Foster chosen for iconic redevelopment

Located a stone's throw from the Kremlin, the Pushkin Museum of Fine Arts houses one of the world's most extravagant collections. However, the museum has run out of space, and has looked to Norman Foster for a solution.
Sir Norman Foster has been chosen to mastermind a plan which will see the site of one of Russia's most impressive museums turned into a multi-museum complex. Provided the concept is approved by planners and follows schedule, the modernisation of the Pushkin Museum of Fine Arts will be completed by 2012, in time for the museum's centenary.

The idea of turning the Pushkin museum into a "museum compound" is a not new one. It was first conceived by the museum's founder, Ivan Tsvetayev, father of poet Marina Tsvetayeva. Then, Tsvetaev looked to broaden the museum beyond a merely educative aim, propelled by a vision of turning it into a repository and gallery of world art.

The museum's collection has been growing ever since its foundation. And this has continuously presented problems, with gifts and acquisitions stretching the museum's capacity to the limit. Neighbouring buildings were soon annexed to the museum; while cramped and crowded conditions meant that works began to be displayed in quick rotation.

Even when the impressionist and modern art collections were transferred to the Mansion of the Vyazemsky-Dolgoruky Princes several years ago, the space was promptly taken up by 18th century Italian masters that had long been looking for a home. Several refurbished and modernised small mansions handed over to the museum were filled with similar rapidity by private collections of Russian Avant Garde and modern artists. The other remaining buildings were used to house the Moussaillon Educational Center.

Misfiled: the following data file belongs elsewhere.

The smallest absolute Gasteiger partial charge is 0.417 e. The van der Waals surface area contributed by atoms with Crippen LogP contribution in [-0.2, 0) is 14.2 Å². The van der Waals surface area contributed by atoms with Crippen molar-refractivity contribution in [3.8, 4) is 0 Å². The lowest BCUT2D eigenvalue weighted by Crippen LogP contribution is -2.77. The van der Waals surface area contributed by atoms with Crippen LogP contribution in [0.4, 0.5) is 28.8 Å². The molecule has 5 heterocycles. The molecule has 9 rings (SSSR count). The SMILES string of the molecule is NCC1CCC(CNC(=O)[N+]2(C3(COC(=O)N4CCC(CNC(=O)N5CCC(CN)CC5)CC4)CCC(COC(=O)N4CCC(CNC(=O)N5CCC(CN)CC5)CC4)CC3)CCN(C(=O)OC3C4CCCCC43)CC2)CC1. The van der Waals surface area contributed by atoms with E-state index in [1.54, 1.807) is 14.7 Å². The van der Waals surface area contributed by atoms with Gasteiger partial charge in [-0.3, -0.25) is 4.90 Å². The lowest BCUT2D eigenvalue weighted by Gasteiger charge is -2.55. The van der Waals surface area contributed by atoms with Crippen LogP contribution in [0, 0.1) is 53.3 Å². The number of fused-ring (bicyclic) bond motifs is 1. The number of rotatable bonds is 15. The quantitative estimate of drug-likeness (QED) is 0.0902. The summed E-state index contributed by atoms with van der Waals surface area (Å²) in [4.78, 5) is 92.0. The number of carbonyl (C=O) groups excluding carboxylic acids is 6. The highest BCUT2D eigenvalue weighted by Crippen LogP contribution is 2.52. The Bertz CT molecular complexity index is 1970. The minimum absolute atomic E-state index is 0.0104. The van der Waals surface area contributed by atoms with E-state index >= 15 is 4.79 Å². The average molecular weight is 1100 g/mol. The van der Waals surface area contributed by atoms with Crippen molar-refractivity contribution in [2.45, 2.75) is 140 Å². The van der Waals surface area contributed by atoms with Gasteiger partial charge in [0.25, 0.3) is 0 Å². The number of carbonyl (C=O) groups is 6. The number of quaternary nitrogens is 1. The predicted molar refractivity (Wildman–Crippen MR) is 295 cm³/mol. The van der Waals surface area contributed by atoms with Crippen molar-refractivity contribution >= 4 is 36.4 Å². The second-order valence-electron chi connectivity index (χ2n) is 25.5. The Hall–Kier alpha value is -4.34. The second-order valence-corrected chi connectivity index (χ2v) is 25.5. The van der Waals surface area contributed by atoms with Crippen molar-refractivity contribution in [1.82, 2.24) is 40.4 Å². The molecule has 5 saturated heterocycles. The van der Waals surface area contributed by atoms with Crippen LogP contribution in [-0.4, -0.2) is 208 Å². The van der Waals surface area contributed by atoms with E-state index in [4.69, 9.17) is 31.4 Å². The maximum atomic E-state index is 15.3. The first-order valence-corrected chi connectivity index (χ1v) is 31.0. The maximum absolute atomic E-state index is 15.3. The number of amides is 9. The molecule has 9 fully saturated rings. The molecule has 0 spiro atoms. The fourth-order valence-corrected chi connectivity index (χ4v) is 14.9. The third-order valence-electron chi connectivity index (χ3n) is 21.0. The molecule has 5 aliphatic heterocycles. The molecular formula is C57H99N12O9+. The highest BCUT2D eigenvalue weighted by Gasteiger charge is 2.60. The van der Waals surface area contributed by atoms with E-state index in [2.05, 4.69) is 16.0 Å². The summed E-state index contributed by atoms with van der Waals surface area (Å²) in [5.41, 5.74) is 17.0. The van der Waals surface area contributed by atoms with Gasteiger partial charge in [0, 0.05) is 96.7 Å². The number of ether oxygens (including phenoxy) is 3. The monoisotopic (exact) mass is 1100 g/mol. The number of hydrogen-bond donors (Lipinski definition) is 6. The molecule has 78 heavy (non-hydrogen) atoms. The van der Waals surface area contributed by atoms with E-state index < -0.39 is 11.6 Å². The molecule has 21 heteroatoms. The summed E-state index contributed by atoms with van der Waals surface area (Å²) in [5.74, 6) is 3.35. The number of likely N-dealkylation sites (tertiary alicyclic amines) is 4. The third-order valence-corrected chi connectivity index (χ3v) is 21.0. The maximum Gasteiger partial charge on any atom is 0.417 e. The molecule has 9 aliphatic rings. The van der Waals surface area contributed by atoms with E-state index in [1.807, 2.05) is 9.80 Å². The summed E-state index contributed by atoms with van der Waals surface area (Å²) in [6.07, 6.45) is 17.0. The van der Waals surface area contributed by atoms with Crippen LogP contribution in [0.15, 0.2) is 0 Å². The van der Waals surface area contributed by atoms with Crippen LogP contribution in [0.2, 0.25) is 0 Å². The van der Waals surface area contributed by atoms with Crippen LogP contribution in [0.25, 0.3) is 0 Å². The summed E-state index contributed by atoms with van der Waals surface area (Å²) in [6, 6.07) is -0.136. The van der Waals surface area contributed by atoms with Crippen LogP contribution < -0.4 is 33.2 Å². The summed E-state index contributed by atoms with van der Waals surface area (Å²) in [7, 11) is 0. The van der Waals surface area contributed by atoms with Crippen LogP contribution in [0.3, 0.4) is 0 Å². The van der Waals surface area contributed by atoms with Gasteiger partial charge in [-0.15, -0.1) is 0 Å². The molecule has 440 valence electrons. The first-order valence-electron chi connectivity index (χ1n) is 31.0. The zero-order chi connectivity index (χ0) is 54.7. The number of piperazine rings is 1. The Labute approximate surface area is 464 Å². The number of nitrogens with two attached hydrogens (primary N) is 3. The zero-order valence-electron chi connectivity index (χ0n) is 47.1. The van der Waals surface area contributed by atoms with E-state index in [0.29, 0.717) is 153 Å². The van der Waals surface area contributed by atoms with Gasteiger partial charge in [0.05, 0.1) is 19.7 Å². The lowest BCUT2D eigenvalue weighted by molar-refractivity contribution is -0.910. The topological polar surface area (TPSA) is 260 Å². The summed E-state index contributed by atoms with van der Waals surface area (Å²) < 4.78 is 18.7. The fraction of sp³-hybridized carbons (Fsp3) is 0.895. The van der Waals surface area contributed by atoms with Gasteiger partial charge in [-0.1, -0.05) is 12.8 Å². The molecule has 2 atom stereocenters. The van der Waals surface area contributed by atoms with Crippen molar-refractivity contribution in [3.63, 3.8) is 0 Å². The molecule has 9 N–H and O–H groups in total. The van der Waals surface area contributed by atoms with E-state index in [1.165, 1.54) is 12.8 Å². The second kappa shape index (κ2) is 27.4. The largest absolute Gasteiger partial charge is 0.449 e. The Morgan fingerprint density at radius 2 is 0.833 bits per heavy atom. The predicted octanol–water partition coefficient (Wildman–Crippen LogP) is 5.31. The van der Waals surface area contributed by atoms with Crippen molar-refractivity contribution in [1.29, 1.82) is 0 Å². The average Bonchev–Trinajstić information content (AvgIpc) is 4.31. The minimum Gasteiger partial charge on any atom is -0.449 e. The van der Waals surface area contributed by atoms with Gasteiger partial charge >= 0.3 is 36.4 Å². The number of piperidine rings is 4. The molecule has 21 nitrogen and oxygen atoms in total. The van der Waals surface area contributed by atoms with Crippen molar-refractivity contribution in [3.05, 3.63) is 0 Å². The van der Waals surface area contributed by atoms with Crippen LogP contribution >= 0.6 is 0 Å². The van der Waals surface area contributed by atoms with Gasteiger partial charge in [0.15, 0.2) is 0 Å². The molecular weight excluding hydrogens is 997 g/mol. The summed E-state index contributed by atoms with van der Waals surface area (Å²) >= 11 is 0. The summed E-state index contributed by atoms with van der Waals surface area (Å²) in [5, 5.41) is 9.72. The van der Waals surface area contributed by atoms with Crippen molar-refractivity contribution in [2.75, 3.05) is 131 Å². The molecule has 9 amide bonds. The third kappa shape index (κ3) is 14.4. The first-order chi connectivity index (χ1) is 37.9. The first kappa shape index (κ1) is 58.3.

In short, it became absolutely clear that the Pushkin museum was not going to solve its main problems through either annexation or property accumulation. At the turn of the 21st century, the building had become reminiscent of the Acropolis: a main classical building built in early 20th century, surrounded by a cluster of a dozen or so architecturally non-descript outbuildings.
This led the Pushkin museum's charismatic director, Irina Antonova, to approach Norman Foster. Of course, Antonova was influenced by the architect's stellar status Р winning prestigious Pritzker Prize, gold medals from the Royal Academy of Architecture in London and the French Academy of Architecture amongst other numerous titles and decorations. But it was Foster's delicate and sensitive work transforming the Great Court of the British Museum which caught her real attention. Over time, Antonova became convinced that he could create a similar, structural solution that would be vital for the Pushkin Museum's continued, 21st century operation.

So, in 2006, the Pushkin Museum hosted an exhibition "Space and Time", designed as a prelude to this future project, in addition to show-casing and celebrating his past work. The exhibition featured Foster's most famous buildings: huge models of the Millennium Tower, the world's tallest skyscrapers to be built in China, high-rise offices in New York and Frankfurt, the Millau Viaduct in France, the Millennium Bridge in London, the Modern Arts Centre in Nimes, France, the reconstruction of the British Museum and the new dome for the Reichstag in Berlin.